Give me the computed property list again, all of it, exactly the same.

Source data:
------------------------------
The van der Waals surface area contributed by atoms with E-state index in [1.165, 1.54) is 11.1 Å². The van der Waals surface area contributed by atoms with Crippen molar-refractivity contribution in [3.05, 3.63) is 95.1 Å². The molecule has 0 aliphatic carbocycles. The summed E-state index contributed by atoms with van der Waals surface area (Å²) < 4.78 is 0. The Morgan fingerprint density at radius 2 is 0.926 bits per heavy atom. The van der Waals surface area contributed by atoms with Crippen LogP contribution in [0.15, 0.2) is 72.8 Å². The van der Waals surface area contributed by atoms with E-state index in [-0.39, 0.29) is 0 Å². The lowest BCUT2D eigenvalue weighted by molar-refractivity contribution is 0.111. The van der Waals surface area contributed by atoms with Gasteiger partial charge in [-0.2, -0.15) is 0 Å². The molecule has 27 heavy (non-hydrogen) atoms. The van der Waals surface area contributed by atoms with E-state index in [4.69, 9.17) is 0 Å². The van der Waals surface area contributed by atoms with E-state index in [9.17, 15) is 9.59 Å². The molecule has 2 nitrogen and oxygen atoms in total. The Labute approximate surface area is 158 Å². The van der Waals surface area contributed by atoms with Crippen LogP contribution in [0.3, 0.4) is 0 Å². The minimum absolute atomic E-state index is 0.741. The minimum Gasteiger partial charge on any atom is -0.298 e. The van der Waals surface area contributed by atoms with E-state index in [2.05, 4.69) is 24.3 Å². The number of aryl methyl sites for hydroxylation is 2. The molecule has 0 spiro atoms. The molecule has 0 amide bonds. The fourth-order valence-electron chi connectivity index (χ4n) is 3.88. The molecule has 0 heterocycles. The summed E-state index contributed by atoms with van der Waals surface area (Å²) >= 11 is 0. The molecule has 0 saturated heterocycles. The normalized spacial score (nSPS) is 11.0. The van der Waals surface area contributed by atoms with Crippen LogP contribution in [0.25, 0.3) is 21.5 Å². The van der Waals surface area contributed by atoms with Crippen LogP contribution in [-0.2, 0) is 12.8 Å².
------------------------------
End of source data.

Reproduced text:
The van der Waals surface area contributed by atoms with E-state index in [1.165, 1.54) is 11.1 Å². The van der Waals surface area contributed by atoms with Crippen molar-refractivity contribution in [3.05, 3.63) is 95.1 Å². The molecule has 0 aliphatic carbocycles. The summed E-state index contributed by atoms with van der Waals surface area (Å²) < 4.78 is 0. The Morgan fingerprint density at radius 2 is 0.926 bits per heavy atom. The van der Waals surface area contributed by atoms with Crippen LogP contribution in [0.15, 0.2) is 72.8 Å². The van der Waals surface area contributed by atoms with E-state index in [-0.39, 0.29) is 0 Å². The lowest BCUT2D eigenvalue weighted by molar-refractivity contribution is 0.111. The van der Waals surface area contributed by atoms with Gasteiger partial charge in [-0.2, -0.15) is 0 Å². The molecule has 27 heavy (non-hydrogen) atoms. The van der Waals surface area contributed by atoms with E-state index in [4.69, 9.17) is 0 Å². The van der Waals surface area contributed by atoms with E-state index in [9.17, 15) is 9.59 Å². The molecule has 2 nitrogen and oxygen atoms in total. The Labute approximate surface area is 158 Å². The van der Waals surface area contributed by atoms with Crippen LogP contribution in [0.3, 0.4) is 0 Å². The minimum absolute atomic E-state index is 0.741. The minimum Gasteiger partial charge on any atom is -0.298 e. The van der Waals surface area contributed by atoms with E-state index in [2.05, 4.69) is 24.3 Å². The number of aryl methyl sites for hydroxylation is 2. The molecule has 0 spiro atoms. The molecule has 0 amide bonds. The fourth-order valence-electron chi connectivity index (χ4n) is 3.88. The molecule has 0 heterocycles. The summed E-state index contributed by atoms with van der Waals surface area (Å²) >= 11 is 0. The molecule has 0 saturated heterocycles. The normalized spacial score (nSPS) is 11.0. The van der Waals surface area contributed by atoms with Crippen LogP contribution in [0.25, 0.3) is 21.5 Å². The van der Waals surface area contributed by atoms with Crippen LogP contribution in [-0.2, 0) is 12.8 Å².